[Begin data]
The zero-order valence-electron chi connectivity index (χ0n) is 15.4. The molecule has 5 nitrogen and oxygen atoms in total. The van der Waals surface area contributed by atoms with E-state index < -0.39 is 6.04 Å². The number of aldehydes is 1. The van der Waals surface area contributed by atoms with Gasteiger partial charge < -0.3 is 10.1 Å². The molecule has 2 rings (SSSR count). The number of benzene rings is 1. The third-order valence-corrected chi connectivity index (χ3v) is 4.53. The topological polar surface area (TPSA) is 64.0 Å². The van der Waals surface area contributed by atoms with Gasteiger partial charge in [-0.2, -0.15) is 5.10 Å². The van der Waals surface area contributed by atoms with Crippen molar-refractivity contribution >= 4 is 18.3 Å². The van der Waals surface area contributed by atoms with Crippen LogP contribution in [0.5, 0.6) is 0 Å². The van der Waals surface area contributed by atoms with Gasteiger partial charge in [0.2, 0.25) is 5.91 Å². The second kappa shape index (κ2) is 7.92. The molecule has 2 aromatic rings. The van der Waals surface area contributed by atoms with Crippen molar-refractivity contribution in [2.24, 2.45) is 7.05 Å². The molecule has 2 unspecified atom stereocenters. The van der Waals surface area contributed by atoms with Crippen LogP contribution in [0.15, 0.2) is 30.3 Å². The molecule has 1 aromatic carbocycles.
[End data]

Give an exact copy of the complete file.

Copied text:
The zero-order valence-electron chi connectivity index (χ0n) is 15.4. The molecule has 5 nitrogen and oxygen atoms in total. The van der Waals surface area contributed by atoms with E-state index < -0.39 is 6.04 Å². The number of aldehydes is 1. The van der Waals surface area contributed by atoms with Gasteiger partial charge < -0.3 is 10.1 Å². The molecule has 2 rings (SSSR count). The number of benzene rings is 1. The third-order valence-corrected chi connectivity index (χ3v) is 4.53. The topological polar surface area (TPSA) is 64.0 Å². The van der Waals surface area contributed by atoms with Gasteiger partial charge in [-0.2, -0.15) is 5.10 Å². The van der Waals surface area contributed by atoms with Crippen molar-refractivity contribution >= 4 is 18.3 Å². The van der Waals surface area contributed by atoms with Crippen LogP contribution in [0.5, 0.6) is 0 Å². The van der Waals surface area contributed by atoms with Gasteiger partial charge in [0.2, 0.25) is 5.91 Å². The second kappa shape index (κ2) is 7.92. The molecule has 2 aromatic rings. The van der Waals surface area contributed by atoms with Crippen molar-refractivity contribution in [2.24, 2.45) is 7.05 Å². The molecule has 2 unspecified atom stereocenters. The van der Waals surface area contributed by atoms with Crippen LogP contribution in [0.15, 0.2) is 30.3 Å². The molecule has 1 aromatic carbocycles.